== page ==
|Bracketing function||Bracket function with maximum 9 shots, step size from 1/3 to 3 EV, HDR function|
|Exposure compensation||-5.0 to +5.0 EV with step size from 1/3 to 1/2 EV|
|Sensitivity to light||ISO 64 to ISO 25.600 (automatic
)ISO 32 to ISO 102.400 (manual)
|Remote access||Remote release, cable release, remote control via smartphone/tablet
, remote control from computer: certain functions
|Picture effects||Blue, Brilliant, Landscape, Monochrome, Neutral, Pop Color, Portrait, Sepia, Toy Camera, 18 more image effects|
|White balance||Auto, Cloudy, Sun, White balance bracket, Fine tuning, Shadow, Flash, Fluorescent lamp with 7 presets, Incandescent lamp with 1 presets, From 2,500 to 10,000 K, Manual 6 memory locations|
|Color space||Adobe RGB, sRGB|
|Continuous shooting||9.0 fps at highest resolution, low speed 1-5 fps
, high speed 5.5 fps (NEF 5 fps)
|Self-timer||Self-timer with intervals of 2 s, special features: additional 5, 10 and 20 seconds forward, 1-9 shots with 0.5, 1, 2 or three second intervals|
|Timer||Timer/interval recording with max. 9,999 recordings, start time adjustable|
|Shooting functions||AEL function, AFL function, live histogram|
|Flash||no built-in flash availableFlash shoe
: Nikon, standard center contact
|Flash range||Flash sync time 1/200 s|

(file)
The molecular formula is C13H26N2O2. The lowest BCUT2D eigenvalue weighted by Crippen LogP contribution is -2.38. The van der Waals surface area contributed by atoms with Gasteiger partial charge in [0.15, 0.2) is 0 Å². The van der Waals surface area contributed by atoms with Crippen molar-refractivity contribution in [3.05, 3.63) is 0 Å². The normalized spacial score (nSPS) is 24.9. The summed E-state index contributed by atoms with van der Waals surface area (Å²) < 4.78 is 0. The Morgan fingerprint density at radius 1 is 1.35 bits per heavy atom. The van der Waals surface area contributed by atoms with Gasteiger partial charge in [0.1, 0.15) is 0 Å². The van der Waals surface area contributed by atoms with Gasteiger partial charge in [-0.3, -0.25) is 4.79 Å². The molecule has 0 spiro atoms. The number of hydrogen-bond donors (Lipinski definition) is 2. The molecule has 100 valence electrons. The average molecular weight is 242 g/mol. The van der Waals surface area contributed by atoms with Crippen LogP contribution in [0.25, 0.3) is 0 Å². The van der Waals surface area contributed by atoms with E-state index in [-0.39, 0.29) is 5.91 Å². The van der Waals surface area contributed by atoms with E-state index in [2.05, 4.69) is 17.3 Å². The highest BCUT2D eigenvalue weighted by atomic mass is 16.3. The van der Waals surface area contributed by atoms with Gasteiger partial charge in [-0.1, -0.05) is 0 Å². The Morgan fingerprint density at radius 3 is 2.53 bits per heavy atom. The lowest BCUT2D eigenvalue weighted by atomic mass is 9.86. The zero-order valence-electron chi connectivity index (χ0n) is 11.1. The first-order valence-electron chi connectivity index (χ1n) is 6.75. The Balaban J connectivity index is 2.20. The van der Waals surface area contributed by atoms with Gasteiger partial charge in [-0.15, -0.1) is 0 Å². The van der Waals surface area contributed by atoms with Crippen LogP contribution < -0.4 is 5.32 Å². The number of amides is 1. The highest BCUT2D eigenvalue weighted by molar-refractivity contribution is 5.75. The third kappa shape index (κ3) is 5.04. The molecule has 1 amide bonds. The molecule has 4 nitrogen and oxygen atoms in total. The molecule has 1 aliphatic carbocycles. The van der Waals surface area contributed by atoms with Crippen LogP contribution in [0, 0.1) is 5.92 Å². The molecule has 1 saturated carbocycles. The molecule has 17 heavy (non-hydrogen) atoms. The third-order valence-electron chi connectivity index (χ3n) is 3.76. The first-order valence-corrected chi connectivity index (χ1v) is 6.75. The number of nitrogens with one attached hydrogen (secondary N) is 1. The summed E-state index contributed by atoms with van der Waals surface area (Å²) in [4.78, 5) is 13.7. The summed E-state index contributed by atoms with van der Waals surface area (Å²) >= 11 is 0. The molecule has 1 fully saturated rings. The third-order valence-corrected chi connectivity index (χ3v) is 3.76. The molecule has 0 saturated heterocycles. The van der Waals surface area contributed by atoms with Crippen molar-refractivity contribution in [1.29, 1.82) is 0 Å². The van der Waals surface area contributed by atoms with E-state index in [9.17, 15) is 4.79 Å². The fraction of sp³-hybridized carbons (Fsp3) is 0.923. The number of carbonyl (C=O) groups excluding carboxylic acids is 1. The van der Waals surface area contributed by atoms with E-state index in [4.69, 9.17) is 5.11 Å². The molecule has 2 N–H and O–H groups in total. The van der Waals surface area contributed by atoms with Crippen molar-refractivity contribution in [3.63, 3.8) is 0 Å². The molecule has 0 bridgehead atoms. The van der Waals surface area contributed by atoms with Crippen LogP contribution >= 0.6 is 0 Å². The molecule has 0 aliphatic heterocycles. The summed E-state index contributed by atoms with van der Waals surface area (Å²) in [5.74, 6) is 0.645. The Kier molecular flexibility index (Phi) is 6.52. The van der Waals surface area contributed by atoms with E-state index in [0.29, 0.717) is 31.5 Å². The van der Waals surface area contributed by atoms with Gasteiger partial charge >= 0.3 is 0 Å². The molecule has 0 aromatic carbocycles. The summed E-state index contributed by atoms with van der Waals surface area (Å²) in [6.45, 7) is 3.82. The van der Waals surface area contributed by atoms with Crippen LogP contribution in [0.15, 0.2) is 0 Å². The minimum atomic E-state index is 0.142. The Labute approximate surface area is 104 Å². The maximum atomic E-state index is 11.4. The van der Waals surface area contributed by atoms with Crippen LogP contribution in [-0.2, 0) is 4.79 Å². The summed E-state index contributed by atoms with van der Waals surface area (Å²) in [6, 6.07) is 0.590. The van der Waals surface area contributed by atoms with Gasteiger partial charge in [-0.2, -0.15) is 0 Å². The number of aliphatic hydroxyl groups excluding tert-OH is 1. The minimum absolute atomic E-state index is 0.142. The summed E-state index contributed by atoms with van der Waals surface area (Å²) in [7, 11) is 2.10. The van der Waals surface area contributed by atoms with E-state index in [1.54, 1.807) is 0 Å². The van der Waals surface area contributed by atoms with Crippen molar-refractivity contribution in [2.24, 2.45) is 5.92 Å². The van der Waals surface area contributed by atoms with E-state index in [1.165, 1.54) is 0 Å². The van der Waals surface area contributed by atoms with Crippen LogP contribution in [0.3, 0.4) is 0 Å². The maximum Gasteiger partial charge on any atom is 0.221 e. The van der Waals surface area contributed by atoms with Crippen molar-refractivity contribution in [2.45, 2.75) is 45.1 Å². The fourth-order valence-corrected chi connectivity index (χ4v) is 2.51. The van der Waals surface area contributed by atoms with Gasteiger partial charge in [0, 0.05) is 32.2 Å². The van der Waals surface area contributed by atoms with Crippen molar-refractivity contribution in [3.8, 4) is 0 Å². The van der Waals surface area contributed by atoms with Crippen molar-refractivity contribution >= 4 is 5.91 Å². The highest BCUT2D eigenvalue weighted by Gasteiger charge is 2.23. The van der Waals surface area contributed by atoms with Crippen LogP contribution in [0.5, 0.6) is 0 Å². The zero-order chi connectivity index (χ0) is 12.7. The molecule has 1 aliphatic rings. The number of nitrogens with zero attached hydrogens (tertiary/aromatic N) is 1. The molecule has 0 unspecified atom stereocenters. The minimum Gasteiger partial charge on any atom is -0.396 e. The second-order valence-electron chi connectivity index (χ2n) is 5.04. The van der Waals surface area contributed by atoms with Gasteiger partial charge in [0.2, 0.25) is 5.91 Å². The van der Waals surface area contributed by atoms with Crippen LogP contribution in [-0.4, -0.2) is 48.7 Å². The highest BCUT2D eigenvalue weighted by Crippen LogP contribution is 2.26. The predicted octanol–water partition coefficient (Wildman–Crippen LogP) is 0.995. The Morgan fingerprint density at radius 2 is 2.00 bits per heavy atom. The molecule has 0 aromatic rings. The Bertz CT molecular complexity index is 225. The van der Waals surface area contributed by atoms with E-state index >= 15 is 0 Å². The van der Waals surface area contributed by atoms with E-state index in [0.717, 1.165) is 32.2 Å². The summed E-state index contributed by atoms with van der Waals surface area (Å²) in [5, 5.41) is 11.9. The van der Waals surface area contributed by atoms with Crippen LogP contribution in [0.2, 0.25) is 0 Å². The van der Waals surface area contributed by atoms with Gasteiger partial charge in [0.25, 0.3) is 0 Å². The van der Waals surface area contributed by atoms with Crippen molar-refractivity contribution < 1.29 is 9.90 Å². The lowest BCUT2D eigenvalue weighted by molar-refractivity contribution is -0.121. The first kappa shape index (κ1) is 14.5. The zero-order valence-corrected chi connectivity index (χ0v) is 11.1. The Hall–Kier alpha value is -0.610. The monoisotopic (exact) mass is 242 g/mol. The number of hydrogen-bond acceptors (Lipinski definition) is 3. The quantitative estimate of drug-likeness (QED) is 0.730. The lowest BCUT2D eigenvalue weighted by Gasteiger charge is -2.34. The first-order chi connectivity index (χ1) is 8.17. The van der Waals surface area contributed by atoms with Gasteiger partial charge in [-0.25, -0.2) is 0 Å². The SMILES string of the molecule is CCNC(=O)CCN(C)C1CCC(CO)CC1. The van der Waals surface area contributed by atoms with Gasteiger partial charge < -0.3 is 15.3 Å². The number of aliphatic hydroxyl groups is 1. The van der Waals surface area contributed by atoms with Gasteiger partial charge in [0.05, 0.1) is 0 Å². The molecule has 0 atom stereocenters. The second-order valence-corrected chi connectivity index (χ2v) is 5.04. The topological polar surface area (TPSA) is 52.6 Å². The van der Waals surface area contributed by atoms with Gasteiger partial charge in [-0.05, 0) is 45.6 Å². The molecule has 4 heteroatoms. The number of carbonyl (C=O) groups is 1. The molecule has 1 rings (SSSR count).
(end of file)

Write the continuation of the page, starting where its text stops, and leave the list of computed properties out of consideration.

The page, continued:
|Flash functions||Auto, Fill Flash, Flash On, Flash Off, High Speed Sync, Slow Sync, Flash On Second Shutter Curtain, Flash Exposure Compensation from -3.0 EV to +1.0 EV|
|Image stabilizer||Sensor shift (optical)|
|GPS function||GPS external (permanent smartphone connection|wired or plug-on receiver)|
|Power supply||Power supply connectionUSB charging function|
|Power supply||1 x Nikon EN-EL15 (lithium ions (Li-Ion), 7.4 V, 1,030 mAh
)1 x Nikon EN-EL15a1
x Nikon EN-EL15b330
Images according to CIPA standard
|Playback Functions||Video editing, crop images, rotate images, protect images, highlight / shadow warning, playback histogram, playback magnifier, image index, slideshow function, zoom out|
|Face recognition||Face recognition|
|Picture parameters||Sharpness, Contrast, Saturation, Noise Reduction|
|Special functions||Electronic spirit level, Grid can be displayed, Orientation sensor, Live View, User profiles with 3 user profiles|
|Ports||Data interfaces: Bluetooth, USBUSB type
:USB 3.0 SuperSpeedWLAN
: available (type: A, ac, B, G, N)
|AV connectors||AV output: HDMI output Mini (Type C
)Audio input: yes (3.5 mm jack (stereo with power supply))
Audio output: yes (3.5 mm jack (stereo, 3-pole))
|Supported direct printing methods||PictBridge|
|Tripod socket||1/4″ in optical axis|
|Features and Miscellaneous||Expeed 6 Image ProcessorSilent
Capture (Capture NX-D)
(add, brighten, darken)
5-Axis Image StabilizerExposure Brackets
(Flash, Acrive D-Lighting)
Adjustable Microphone LevelTime-lapse Video
Electronic Image Stabilizer (Video)
Size and weight
|Dimensions W x H x D||134 x 101 x 68 mm|
|Weight||671 g (ready for operation)|
|included accessories||Nikon BF-N1 (Camera Cover) Lens AccessoriesNikon
BS-1 (Hot Shoe Cover)
Nikon EH-7P Special Battery ChargerNikon
EN-EL15b Special BatteryNikon
MH-25a Special Battery ChargerNikon
UC-E24 USB Cable Carrying Strap
AN-DC19, Eyepiece Cover DK-28, USB Cable Clip
|optional accessory||Nikon EH-5c Power SupplyNikon
EP-5B Battery Compartment Adapter CableNikon
MB-N10 Battery / Battery Grip